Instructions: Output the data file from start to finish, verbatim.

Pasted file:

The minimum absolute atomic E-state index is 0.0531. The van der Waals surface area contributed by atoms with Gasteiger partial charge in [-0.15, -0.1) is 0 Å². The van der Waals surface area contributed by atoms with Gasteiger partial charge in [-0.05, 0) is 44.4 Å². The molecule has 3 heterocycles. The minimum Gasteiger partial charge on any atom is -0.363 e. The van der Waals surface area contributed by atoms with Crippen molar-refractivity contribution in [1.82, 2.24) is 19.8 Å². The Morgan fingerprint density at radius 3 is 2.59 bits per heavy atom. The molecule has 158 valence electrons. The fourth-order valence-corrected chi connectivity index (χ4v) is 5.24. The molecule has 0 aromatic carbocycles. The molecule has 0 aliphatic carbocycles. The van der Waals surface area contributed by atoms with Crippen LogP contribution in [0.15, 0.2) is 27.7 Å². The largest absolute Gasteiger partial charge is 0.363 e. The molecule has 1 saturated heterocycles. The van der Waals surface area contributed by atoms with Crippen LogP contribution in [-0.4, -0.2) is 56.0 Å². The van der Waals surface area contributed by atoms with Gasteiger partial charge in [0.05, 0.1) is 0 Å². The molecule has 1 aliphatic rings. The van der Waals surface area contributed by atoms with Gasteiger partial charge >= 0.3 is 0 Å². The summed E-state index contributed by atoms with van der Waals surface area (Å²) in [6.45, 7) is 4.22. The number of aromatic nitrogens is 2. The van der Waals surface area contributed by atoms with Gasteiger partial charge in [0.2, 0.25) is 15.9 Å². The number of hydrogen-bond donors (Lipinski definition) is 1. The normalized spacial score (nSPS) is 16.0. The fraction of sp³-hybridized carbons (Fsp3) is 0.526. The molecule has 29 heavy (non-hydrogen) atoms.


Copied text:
The minimum absolute atomic E-state index is 0.0531. The van der Waals surface area contributed by atoms with Gasteiger partial charge in [-0.15, -0.1) is 0 Å². The van der Waals surface area contributed by atoms with Gasteiger partial charge in [-0.05, 0) is 44.4 Å². The molecule has 3 heterocycles. The minimum Gasteiger partial charge on any atom is -0.363 e. The van der Waals surface area contributed by atoms with Crippen molar-refractivity contribution in [1.82, 2.24) is 19.8 Å². The Morgan fingerprint density at radius 3 is 2.59 bits per heavy atom. The molecule has 158 valence electrons. The fourth-order valence-corrected chi connectivity index (χ4v) is 5.24. The molecule has 0 aromatic carbocycles. The molecule has 0 aliphatic carbocycles. The van der Waals surface area contributed by atoms with Crippen LogP contribution in [0.15, 0.2) is 27.7 Å². The largest absolute Gasteiger partial charge is 0.363 e. The molecule has 1 saturated heterocycles. The van der Waals surface area contributed by atoms with Crippen LogP contribution in [-0.4, -0.2) is 56.0 Å². The van der Waals surface area contributed by atoms with Gasteiger partial charge in [0.05, 0.1) is 0 Å². The molecule has 1 aliphatic rings. The van der Waals surface area contributed by atoms with Gasteiger partial charge >= 0.3 is 0 Å². The summed E-state index contributed by atoms with van der Waals surface area (Å²) in [6.45, 7) is 4.22. The number of aromatic nitrogens is 2. The van der Waals surface area contributed by atoms with Gasteiger partial charge in [0.2, 0.25) is 15.9 Å². The number of hydrogen-bond donors (Lipinski definition) is 1. The normalized spacial score (nSPS) is 16.0. The fraction of sp³-hybridized carbons (Fsp3) is 0.526. The molecule has 29 heavy (non-hydrogen) atoms.